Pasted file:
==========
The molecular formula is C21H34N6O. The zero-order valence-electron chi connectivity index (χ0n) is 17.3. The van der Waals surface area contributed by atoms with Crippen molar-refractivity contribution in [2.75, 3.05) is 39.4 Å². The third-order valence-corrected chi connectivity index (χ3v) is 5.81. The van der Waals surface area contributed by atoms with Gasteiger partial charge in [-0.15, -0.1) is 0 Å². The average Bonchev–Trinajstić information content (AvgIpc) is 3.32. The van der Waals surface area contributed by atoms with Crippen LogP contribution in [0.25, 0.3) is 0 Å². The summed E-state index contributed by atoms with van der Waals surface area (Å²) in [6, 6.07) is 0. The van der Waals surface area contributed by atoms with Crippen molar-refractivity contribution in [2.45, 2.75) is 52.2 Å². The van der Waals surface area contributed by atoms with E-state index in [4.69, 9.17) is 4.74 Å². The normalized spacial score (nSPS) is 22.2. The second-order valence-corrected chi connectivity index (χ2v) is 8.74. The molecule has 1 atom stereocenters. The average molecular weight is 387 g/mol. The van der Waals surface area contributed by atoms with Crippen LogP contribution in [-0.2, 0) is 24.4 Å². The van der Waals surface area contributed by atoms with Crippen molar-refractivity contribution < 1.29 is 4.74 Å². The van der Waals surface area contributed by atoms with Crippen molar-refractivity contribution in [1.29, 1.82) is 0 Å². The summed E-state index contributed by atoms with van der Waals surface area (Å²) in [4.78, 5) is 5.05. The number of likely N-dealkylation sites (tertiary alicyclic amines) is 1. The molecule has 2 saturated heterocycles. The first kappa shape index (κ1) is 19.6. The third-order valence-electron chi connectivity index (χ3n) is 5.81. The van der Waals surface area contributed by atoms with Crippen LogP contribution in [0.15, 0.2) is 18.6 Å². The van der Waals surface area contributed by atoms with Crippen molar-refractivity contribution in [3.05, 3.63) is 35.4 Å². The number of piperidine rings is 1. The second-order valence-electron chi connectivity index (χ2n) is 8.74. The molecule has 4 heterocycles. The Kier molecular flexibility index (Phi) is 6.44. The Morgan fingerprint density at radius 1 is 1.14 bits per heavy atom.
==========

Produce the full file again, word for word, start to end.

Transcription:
The molecular formula is C21H34N6O. The zero-order valence-electron chi connectivity index (χ0n) is 17.3. The van der Waals surface area contributed by atoms with Crippen molar-refractivity contribution in [2.75, 3.05) is 39.4 Å². The third-order valence-corrected chi connectivity index (χ3v) is 5.81. The van der Waals surface area contributed by atoms with Gasteiger partial charge in [-0.15, -0.1) is 0 Å². The average Bonchev–Trinajstić information content (AvgIpc) is 3.32. The van der Waals surface area contributed by atoms with Crippen LogP contribution in [0.25, 0.3) is 0 Å². The summed E-state index contributed by atoms with van der Waals surface area (Å²) in [6, 6.07) is 0. The van der Waals surface area contributed by atoms with Crippen molar-refractivity contribution in [2.45, 2.75) is 52.2 Å². The van der Waals surface area contributed by atoms with E-state index in [4.69, 9.17) is 4.74 Å². The normalized spacial score (nSPS) is 22.2. The second-order valence-corrected chi connectivity index (χ2v) is 8.74. The molecule has 1 atom stereocenters. The average molecular weight is 387 g/mol. The van der Waals surface area contributed by atoms with Crippen LogP contribution in [-0.2, 0) is 24.4 Å². The van der Waals surface area contributed by atoms with Crippen molar-refractivity contribution < 1.29 is 4.74 Å². The van der Waals surface area contributed by atoms with Crippen molar-refractivity contribution in [1.29, 1.82) is 0 Å². The summed E-state index contributed by atoms with van der Waals surface area (Å²) in [4.78, 5) is 5.05. The number of likely N-dealkylation sites (tertiary alicyclic amines) is 1. The molecule has 2 saturated heterocycles. The first kappa shape index (κ1) is 19.6. The third-order valence-electron chi connectivity index (χ3n) is 5.81. The van der Waals surface area contributed by atoms with Crippen LogP contribution in [0.15, 0.2) is 18.6 Å². The van der Waals surface area contributed by atoms with Crippen molar-refractivity contribution in [3.05, 3.63) is 35.4 Å². The number of piperidine rings is 1. The second-order valence-electron chi connectivity index (χ2n) is 8.74. The molecule has 4 heterocycles. The Kier molecular flexibility index (Phi) is 6.44. The Morgan fingerprint density at radius 1 is 1.14 bits per heavy atom.